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How to (and not to) give a talk on F# -- Or any other language for that matter

180 comments
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level 1

Step 0: don't be Jon Harrop.

level 2
4 points · 8 years ago

lets be fair. I am not a fan of him but his books give a good presentation of languages (ocaml and F#).

Also it is his trash comment to other languages that makes people to manly prove the contrary. Without him, no one would explore the dark corner of programming languages.

It takes a bitch for a group to have common focus.

level 3

IME the reaction of other users to The Harrop adopting their language has ranged between "please go away" and "please die in a fire." That self-promoting douche is one of the worst things about OCaml -- even worse than its petulant refusal to do arithmetic -- and he's trying to do the same to F#.

level 2
1 point · 8 years ago

Step 1: ???

Step 2: Profit!

Alternate ending:

Step 2: Congratulations! You're not a douchebag!

level 1
27 points · 8 years ago

Any one doing a presentation about any Language should take a look at some of the talks from Simon Peyton-Jones (Haskell). This guy knows how his material and how to present it. He always finds the right level and examples for his audience.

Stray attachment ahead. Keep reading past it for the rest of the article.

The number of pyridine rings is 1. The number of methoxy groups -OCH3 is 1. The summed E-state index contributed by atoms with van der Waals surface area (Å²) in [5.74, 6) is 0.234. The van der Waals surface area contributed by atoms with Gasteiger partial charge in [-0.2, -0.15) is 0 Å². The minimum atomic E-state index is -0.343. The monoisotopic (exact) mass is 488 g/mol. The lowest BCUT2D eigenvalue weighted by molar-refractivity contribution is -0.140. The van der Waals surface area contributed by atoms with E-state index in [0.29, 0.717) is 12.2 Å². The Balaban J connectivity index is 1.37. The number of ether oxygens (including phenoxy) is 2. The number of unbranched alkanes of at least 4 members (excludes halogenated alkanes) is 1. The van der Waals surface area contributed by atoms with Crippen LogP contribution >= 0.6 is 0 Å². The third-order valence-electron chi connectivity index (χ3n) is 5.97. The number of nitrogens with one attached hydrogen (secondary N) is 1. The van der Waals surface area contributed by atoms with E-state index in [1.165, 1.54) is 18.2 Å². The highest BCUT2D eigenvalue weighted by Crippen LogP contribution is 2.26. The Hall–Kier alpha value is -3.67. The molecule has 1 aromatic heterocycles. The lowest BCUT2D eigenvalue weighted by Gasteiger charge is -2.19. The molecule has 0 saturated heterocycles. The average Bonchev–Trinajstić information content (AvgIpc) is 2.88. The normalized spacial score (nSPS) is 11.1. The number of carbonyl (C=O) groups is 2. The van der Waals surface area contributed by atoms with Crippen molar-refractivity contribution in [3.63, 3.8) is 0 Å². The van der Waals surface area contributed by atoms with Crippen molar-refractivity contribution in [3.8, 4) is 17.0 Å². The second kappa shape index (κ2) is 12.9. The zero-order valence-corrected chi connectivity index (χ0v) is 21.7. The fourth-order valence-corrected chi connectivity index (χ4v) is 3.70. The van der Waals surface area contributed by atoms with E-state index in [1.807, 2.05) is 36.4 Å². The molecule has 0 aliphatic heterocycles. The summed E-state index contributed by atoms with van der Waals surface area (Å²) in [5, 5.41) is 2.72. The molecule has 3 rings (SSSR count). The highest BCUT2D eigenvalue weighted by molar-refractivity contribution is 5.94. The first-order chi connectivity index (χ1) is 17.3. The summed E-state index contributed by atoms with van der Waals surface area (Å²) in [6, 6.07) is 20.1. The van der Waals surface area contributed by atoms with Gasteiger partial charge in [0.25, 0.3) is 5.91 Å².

Here is one of his talks

level 2
8 points · 8 years ago

First of all you need his enthusiasm...

level 2
7 points · 8 years ago

Then again, this talk is 80 minutes, and the article said that that's about the amount of time you need to present a language. The article was giving advice on what to do in a 20 minute talk.

level 2
[deleted]
1 point · 8 years ago

Any other talk by him that is filmed better? This one films the back of his head or filming him pointing instead of filming the code.

EDIT: n/m found slides in comments http://conferences.oreillynet.com/presentations/os2007/os_peytonjones.pdf

level 1
11 points · 8 years ago

DON'T use a demo based on a mathematical principle (like Fibonacci, factorial, or some other exponent-hugging formula). I ask you, how many developers find themselves writing that kind of code on a daily basis?

DO use a demo based on real-world environments or problems. Use domain types that could have come from a regular line-of-business scenario; my favorite is "Person" ...

I think this represents a cultural difference in the kind of code corporate/industrial/OO programmers vs. academic/functional programmers consider to be "typical". I know that my code --- even when it is not particularly "mathematical" --- far more resembles something like a factorial function than AddEmployeeToPayroll, and so I find the former sort of example much more compelling.